Jesus is saying that being a member of His kingdom is such a treasure that it is worth giving up everything we have to keep it.

Is Jesus the most important person in your life? Do you treasure God’s Word, your Baptism and His Holy Supper? Are God’s grace, mercy, love and forgiveness of highest value in your life?

We may think these things are important to us, but our actions speak louder than words.

Do you plan your family vacation around your worship of the Lord? Do you find a WELS church in the area or at least gather the family together on Sunday morning for a devotion and prayers? Do you plan your work and sports schedules around your worship schedules? If not, then what is your true treasure – relaxation, income or Jesus?

What water is more important to you – the water lake or pool or water park for swimming … or the waters of Baptism that washes your sins away with the cleansing bath of Christ’s forgiveness?

What words are more valuable to you – the words in your texts or social media or movies … or the words of condemning sin and absolving guilt that you hear from the voice of the pastor?

What meal is more special to you – your Sunday brunch or workday lunch … or the victory feast of the Lamb in the Lord’s Supper?

Which treasures are more precious to you – your home, vehicles, golf clubs, fishing poles, jewelry, or family heirlooms … or the treasures that Jesus has stored up for you in heaven?

Be honest. Do cabins, vacations, grass cutting, family visits, toothaches and a whole host of minor events and insignificant situations get in your way and draw your attention away from “the one thing needful” (Luke 10:42)? How many times do you miss church because the weather is too awful … or too nice? Do you ever put work before worship? Athletics before advice from God? A good novel before the Good Book? A Sunday snooze instead of Sunday School?

How often don’t we allow the important to be pushed aside by the inconsequential? How often don’t we sacrifice God’s Word for the trivial? How often don’t we substitute God’s Wisdom for the worldly?

Unfortunately, too often we don’t treasure the kingdom of heaven. We treat it more like a cubic zirconium than a fine pearl. We do this when we forget its true value. And when we forget its true value, we are in danger of losing it altogether.

Perhaps by examining this parable in another way, will help you understand the value of this treasure. Instead of reading the first parable where you are the man and Jesus is the treasure, reverse it. Imagine that Jesus is the man. But He’s not in a field, but a cemetery strewn with stones (like the image in the bulletin). Christ sells all He has – His life – and buys the cemetery to claim His hidden treasure – you.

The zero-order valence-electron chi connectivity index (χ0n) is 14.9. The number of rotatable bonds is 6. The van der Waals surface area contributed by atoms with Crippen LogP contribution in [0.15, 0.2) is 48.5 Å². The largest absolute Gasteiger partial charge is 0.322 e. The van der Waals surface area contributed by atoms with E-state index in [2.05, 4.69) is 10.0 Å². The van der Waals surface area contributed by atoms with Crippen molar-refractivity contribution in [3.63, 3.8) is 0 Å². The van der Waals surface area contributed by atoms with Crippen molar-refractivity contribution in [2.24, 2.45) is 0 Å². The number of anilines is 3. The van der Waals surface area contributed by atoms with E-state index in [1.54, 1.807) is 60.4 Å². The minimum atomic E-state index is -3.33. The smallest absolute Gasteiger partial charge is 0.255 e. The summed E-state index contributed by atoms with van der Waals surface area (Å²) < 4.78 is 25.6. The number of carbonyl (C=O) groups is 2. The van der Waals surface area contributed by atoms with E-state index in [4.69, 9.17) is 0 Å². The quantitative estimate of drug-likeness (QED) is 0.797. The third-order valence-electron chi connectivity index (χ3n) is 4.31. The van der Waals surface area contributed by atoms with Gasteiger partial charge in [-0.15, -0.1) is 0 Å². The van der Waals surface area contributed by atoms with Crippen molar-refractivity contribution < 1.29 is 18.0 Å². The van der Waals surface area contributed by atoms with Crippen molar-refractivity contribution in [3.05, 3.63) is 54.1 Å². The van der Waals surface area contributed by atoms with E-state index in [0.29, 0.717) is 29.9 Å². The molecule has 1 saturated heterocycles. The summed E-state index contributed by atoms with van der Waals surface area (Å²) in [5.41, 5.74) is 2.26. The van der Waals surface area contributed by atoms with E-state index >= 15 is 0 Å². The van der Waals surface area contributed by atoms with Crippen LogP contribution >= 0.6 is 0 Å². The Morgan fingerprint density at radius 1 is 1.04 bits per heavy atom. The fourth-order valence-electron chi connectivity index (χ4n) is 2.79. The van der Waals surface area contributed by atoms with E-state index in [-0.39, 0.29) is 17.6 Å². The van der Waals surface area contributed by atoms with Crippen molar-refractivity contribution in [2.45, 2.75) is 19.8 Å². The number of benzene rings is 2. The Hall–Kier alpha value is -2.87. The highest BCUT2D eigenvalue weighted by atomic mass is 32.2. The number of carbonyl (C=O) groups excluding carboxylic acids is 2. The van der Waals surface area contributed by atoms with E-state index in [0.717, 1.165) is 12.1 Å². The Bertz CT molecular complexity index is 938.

“For you know that it was not with perishable things such as silver or gold that you were redeemed (purchased)” (1 Peter 1:18).

The treasure box is a coffin – for we use a “coffer” for our valuable objects and a “coffin” for our valued deceased family members. The coffin also carries with it the idea that we were born dead in our trespasses and sin (Ephesians 2:1). We did not contribute anything to our salvation. We were in a box we could not escape. But Christ found us. He dug us up. Because, although we are worthless creatures with nothing good within us, still Christ found us valuable.

For Christ is very unlike us. He does not treasure gold or silver. He is not distracted by all that is glittery and shiny. (Squirrel!) Instead, those that are valuable to Christ are those cast off by society – the sinful, the lost, the prostitutes, the murderers, the crippled, the rotting, the oppressed and depressed, the persecuted and the forgotten.

And finding us, He was not content to leave us there – dead in our sin and unbelief. He purchased us with all that He had – His perfect life, His innocent sufferings, and His redeeming death. With single-minded devotion and steadfast purpose, with a heart of love and nail-pierced hands, Jesus bought His treasure and pearl. And now you belong to Him.

We are not the doers – doing is the work of Christ. We are not the finders, but we are the found. We were lost and now we are found. We were owned by the devil. Now we are purchased by Christ. We were dead. Now we are alive forevermore.


Because we are Christ’s greatest treasures.

Jesus Christ is our greatest treasure because we are Christ’s greatest treasures.

That means when the Lord calls, we need to answer; when He speaks, we ought to listen; when the opportunity to worship presents itself, we should allow nothing to woo our eyes away from the cross and the empty tomb.

The way to keep this treasure is to use this treasure.

This treasures if found in Jesus crushing the serpent’s head and resisting his temptations in the wilderness, in His dying and rising, in His absolving your guilt and washing away your sins, in His holy supper and His Triune blessing, in His words that contain eternal life.

Sadly, there are many in our world who do not have this treasure. Their lives and their souls are lost without it.

There are others in our world who have been granted this treasure. They won’t give it up for anything. For when their lives are ripped away, their souls are taken to heaven.

May Jesus be your priceless treasure – for you are certainly His! Amen.